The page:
“Must be weird, without her correcting you every step of the way.”

Sabrina loved many things, but she loved correcting me best. No, Baz! That’s not how you do it! It would have been annoying if she hadn’t sounded so genuinely troubled by my mistakes. Thirteen years worth of Halloween pictures lay in the family album, encased in cellophane slips. Pictures of every pumpkin she and I had ever carved; of all the costumes we’d worn. Sabrina as a unicorn. Sabrina as a cowboy. Sabrina as a Chinese dragon, a fairy, a ballet dancer . . .

Last year, she had dressed up as . . . a pumpkin. Orange sweater, orange leggings, and a green hat. Hair shortened by chemotherapy, but it was still jaw-length, and even though she didn’t have dimples, her smile was happy.

“Yeah.” I said again. “It is.”


Grandpa Tom sighed.


“I won’t keep you. Give Sarabeth a kiss from me.”



When I came out, Sarabeth was lighting candles. She had already put about eight in her own lantern, and was trying to stick a few in mine. I noticed that someone had finished carving Sabrina’s lantern.

“Did you do this?” I asked, pointing at it, trying not to sound accusatory. I knew it couldn’t be Sarabeth; it looked too good.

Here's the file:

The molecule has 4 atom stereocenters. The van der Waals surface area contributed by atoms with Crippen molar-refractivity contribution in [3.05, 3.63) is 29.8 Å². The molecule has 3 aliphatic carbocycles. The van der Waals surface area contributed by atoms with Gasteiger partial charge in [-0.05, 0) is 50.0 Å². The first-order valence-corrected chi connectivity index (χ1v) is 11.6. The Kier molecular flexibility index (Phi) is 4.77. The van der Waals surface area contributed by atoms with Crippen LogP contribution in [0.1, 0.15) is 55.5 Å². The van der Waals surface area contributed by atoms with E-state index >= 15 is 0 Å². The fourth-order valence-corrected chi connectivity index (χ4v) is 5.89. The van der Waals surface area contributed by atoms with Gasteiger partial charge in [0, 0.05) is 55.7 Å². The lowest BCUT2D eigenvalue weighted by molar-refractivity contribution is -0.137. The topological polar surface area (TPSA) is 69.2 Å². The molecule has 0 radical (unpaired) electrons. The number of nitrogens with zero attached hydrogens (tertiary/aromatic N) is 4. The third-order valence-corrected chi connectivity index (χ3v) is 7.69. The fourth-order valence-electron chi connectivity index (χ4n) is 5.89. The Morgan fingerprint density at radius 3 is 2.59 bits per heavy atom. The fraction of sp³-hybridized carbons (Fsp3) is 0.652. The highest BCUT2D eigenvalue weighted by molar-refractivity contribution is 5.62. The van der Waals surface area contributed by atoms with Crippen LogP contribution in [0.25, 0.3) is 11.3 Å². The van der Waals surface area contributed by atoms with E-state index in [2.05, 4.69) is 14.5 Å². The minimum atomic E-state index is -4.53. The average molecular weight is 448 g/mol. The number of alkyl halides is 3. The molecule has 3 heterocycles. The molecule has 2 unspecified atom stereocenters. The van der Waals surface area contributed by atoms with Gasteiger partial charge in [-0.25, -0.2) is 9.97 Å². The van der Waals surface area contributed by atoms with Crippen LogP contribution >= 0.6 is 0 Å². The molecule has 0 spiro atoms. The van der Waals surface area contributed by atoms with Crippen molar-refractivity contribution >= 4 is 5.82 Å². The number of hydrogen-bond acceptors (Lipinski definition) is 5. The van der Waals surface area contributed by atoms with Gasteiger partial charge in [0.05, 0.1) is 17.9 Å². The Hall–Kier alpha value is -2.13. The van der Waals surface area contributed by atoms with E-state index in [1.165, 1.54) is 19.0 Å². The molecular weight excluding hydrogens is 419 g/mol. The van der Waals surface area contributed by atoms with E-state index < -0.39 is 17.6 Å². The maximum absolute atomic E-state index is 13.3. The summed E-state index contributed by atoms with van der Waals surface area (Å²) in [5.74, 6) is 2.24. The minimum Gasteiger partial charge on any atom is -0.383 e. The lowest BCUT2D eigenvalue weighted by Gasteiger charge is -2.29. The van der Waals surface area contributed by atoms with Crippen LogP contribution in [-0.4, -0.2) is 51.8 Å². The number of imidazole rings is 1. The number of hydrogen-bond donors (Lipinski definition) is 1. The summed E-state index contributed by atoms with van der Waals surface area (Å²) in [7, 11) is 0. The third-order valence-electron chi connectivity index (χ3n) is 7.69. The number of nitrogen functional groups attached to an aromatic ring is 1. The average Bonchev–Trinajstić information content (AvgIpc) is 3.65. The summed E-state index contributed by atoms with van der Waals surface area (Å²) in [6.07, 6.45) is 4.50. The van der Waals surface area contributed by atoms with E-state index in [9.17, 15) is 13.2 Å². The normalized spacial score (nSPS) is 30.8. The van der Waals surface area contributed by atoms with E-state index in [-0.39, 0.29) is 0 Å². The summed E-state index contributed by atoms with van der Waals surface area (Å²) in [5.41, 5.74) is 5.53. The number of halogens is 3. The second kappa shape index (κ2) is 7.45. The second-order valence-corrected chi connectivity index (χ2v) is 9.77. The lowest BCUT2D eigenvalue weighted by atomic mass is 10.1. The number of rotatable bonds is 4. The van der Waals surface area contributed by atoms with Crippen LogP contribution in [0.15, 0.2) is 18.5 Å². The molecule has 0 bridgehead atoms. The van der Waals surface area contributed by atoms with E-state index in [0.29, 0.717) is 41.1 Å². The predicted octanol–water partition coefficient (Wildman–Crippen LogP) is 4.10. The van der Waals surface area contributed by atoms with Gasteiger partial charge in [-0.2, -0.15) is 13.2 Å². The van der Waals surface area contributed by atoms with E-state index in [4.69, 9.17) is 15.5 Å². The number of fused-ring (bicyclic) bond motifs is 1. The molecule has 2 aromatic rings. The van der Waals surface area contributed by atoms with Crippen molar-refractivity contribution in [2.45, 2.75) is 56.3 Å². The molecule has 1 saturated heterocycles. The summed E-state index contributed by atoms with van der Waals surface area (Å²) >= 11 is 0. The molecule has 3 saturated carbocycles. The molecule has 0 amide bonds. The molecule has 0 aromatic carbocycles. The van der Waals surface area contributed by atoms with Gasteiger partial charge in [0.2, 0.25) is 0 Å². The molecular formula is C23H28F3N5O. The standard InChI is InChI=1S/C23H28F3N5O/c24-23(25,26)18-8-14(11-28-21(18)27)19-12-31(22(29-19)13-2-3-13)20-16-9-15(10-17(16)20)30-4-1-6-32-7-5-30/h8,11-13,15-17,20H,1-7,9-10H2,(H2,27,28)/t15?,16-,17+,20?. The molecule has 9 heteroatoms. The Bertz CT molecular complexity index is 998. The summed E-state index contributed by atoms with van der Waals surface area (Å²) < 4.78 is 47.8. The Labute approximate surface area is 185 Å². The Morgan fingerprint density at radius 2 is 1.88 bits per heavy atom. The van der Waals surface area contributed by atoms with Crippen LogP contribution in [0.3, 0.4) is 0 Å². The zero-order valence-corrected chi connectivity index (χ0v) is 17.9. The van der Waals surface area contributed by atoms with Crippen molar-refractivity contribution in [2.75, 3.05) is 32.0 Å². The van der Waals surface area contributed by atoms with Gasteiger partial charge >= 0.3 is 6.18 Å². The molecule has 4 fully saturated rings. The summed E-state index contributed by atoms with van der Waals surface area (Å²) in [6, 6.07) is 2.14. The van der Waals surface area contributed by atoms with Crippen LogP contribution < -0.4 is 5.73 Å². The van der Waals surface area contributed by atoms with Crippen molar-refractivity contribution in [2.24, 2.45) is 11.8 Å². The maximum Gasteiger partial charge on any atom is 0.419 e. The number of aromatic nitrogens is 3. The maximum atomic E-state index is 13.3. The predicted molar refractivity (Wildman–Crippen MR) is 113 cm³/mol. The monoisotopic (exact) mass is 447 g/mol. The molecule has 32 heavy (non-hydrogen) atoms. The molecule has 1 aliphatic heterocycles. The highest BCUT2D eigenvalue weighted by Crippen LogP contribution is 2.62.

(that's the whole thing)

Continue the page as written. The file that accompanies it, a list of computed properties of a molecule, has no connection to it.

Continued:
She shook her head, ponytail swinging. “No. I think Dad did. I went in to look for all the candles, and it was done.

“Pretty quick job.” I remarked, picking the lantern up to get a better look. I couldn’t help feeling resentful. I would have liked to do it myself. Sabrina would have protested, but if she’d had to choose someone to carve her lantern, she’d have picked me to do it. I was her jack-o-lantern protégé’, after all.

The pumpkin was the perfect shade of orange. It was the color of the sun at sunset. It had an evil, pointy smirk. I traced my finger along it’s skin . . .

When I noticed it, I stopped breathing for a second.


The lantern fell out of my shaking hand. It narrowly escaped destruction by falling onto the grass instead of the concrete. I felt a chill that had nothing to do with the cold creep over me, the way darkness creeps into the day.

“Baz!!” Sarabeth exclaimed, crossing her arms and glaring at me. (She sounded uncannily like Sabrina, although I was too dazed to notice). “You could have broken it!"

My legs reacted to shock quicker than the rest of my body did. I ran inside the house, and slammed the door shut before sinking to the floor. I pressed a hand to my forehead. My skin felt clammy and wet. My breaths came bursting from my lung in short, ragged gasps.


The image of Sabrina’s lantern flooded my mind and burned my eyes.

Smirking, because it knew something I didn’t (it did! Dad hadn’t carved it . . .). A perfect smirk.

Right down to the dimples that had been carved into its cheeks.

Jyotsna Nair is a fifteen-year-old living in India (as well as her own imagination). She enjoys baking banana bread and consuming it over books.